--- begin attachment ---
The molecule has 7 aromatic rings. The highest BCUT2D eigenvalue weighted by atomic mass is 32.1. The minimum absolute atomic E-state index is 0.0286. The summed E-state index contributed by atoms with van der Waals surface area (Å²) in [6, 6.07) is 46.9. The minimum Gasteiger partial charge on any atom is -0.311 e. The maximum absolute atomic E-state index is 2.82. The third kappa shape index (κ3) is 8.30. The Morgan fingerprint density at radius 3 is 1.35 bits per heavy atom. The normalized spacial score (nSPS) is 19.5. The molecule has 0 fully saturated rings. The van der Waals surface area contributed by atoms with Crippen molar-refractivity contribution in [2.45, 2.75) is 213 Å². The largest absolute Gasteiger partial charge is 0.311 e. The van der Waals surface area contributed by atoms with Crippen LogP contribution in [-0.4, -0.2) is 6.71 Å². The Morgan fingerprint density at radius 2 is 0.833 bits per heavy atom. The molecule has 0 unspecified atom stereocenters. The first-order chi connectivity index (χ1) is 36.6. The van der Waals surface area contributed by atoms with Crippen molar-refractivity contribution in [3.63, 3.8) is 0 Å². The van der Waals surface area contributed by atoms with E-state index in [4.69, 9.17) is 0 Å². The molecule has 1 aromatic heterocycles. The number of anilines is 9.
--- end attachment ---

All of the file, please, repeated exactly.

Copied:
The molecule has 7 aromatic rings. The highest BCUT2D eigenvalue weighted by atomic mass is 32.1. The minimum absolute atomic E-state index is 0.0286. The summed E-state index contributed by atoms with van der Waals surface area (Å²) in [6, 6.07) is 46.9. The minimum Gasteiger partial charge on any atom is -0.311 e. The maximum absolute atomic E-state index is 2.82. The third kappa shape index (κ3) is 8.30. The Morgan fingerprint density at radius 3 is 1.35 bits per heavy atom. The normalized spacial score (nSPS) is 19.5. The molecule has 0 fully saturated rings. The van der Waals surface area contributed by atoms with Crippen molar-refractivity contribution in [2.45, 2.75) is 213 Å². The largest absolute Gasteiger partial charge is 0.311 e. The van der Waals surface area contributed by atoms with Crippen LogP contribution in [-0.4, -0.2) is 6.71 Å². The Morgan fingerprint density at radius 2 is 0.833 bits per heavy atom. The molecule has 0 unspecified atom stereocenters. The first-order chi connectivity index (χ1) is 36.6. The van der Waals surface area contributed by atoms with Crippen molar-refractivity contribution in [3.63, 3.8) is 0 Å². The van der Waals surface area contributed by atoms with E-state index in [4.69, 9.17) is 0 Å². The molecule has 1 aromatic heterocycles. The number of anilines is 9.